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Now when Jesus came into the district of Caesarea Philippi, he asked his disciples, “Who do people say that the Son of Man is?” And they said, “Some say John the Baptist, others say Elijah, and others Jeremiah or one of the prophets.” He said to them, “But who do you say that I am?”  Simon Peter replied, “You are the Christ, the Son of the living God.” (Matthew 16:13-16)


Matthew 16 describes the most significant case of mistaken identity in history. God sent His only begotten Son to earth as the Savior of the world, but most people believed He was just a man. (John 1:1-14, 3:16; Philippians 2:5-11) They crucified Him.

Although there are people today professing Christianity while making the same mistake about who Jesus is, biblically grounded Christians know Jesus is the Christ, the eternal Son of the living God. Unfortunately, there are two other cases of mistaken identity that wreak havoc among us. The first case concerns the Holy Spirit. The second concerns how we view other people.

Every Christian knows you receive the Holy Spirit when you embrace Jesus Christ as your Lord and Savior. (Acts 2:38-39) Amidst the debates on what that means in terms of supernatural power and spiritual gifts, we have failed to answer the even more important question: Who is the Holy Spirit we have received?

The Holy Spirit is God! The marvelous, mysterious truth of the Trinity is that while we know God as Father, as Son, and as Holy Spirit, we also know there is only one God. (Deuteronomy 6:4; Mark 12:29; Galatians 3:20; James 2:19) The Holy Spirit is the third person of the triune Godhead. He proceeds from the Father through the Son to us but always remains eternally and perfectly one with the Father and the Son. (John 15:26, 16:7-15; Galatians 4:6)

For this reason, the Holy Spirit is also called the Spirit of the Lord, the Spirit of God, the Spirit of Christ, and the Spirit of your Father. (Luke 4:18; 2 Corinthians 3:17; Romans 8:9; Matthew 10:20) Through the Holy Spirit, our fellowship is with the Father and the Son, and both our Lord Jesus and our heavenly Father can make their home in us. (John 14:23, 15:4; 1 John 1:3)

Nowhere is it said more clearly than this: “Whoever confesses that Jesus is the Son of God, God abides in him (or her), and he in God.” (1 John 4:15) I repeat, the Holy Spirit within you is God.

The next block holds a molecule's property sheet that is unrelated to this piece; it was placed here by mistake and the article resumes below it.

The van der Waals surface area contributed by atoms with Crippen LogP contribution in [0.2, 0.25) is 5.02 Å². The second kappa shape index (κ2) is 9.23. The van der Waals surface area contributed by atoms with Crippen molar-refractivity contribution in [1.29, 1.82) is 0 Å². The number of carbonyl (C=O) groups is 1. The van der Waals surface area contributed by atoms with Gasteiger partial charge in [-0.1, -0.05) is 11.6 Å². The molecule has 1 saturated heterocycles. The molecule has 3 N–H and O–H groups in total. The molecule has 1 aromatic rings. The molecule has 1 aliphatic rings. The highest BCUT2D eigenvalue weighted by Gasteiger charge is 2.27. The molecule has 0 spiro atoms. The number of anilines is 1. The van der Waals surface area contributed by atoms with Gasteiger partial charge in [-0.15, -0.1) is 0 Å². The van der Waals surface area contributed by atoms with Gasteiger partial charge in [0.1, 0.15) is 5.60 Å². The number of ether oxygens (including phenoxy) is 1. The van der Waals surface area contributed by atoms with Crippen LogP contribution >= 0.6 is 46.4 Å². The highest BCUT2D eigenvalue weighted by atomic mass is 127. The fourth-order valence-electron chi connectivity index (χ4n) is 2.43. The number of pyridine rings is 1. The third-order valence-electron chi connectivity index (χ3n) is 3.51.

Our second case of mistaken identity involves everyone you know and everyone you don’t know: Christians and non-Christians, Americans and every other nationality, people you like and people you don’t like, people who agree with your theology and politics and people who don’t. These truths about their identity apply to all of them:

  1. They are loved by God.
  2. They are created by God in His image and likeness.
  3. They are sinners who fall short of the glory of God, just like you and me. (Romans 3:23)
  4. They are people Jesus died for when He paid the price for all sins of all people for all time. (1 John 2:2; Hebrews 9:26, 8:12)
  5. If not yet Christians, they are people the Lord desires to see repent and come into everlasting life. (1 Timothy 2:4; 2 Peter 3:9) God does not live within them yet, but He wants to, and your assignment is to witness Jesus and His Kingdom to them so that can happen. (Acts 1:8; Romans 10:14-15)
  6. If not yet Christians, the enemy has blinded them in one way or another to keep them from grasping the truth and love of the Gospel. (2 Corinthians 4:4) Jesus came to give them sight and set them free. (Luke 4:17-21)
  7. If they are born-again Christians, even though they may disagree with your theology or politics, then they are people indwelled by the same God who lives in you (John 1:12-13, 3:3-6)
  8. They are all people God commands you to love in truth and in deed. (Matthew 5:43-48; 1 John 3:18) 1 Corinthians 13 describes the type of love you are to have for them.


Imagine with me for a moment what it would be like if all Christians remembered every moment of every day that the Holy Spirit is God living within us. Imagine how Christians could treat each other if we lived with the awareness that the same God who lives in me lives in you.

Now imagine what it would be like if while indwelled by God, we also chose to identify and treat all other people in a manner consistent with His perspective and the biblical truths set forth in this column.

Everything would change. (Romans 12:2)

God bless you, and God bless our community.


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Come to me, all you who are weary and burdened, and I will give you rest. Take my yoke upon you and learn from me, for I am gentle and humble in heart, and you will find rest for your souls.

For my yoke is easy and my burden is light. (Matthew 11:28-30 NIV)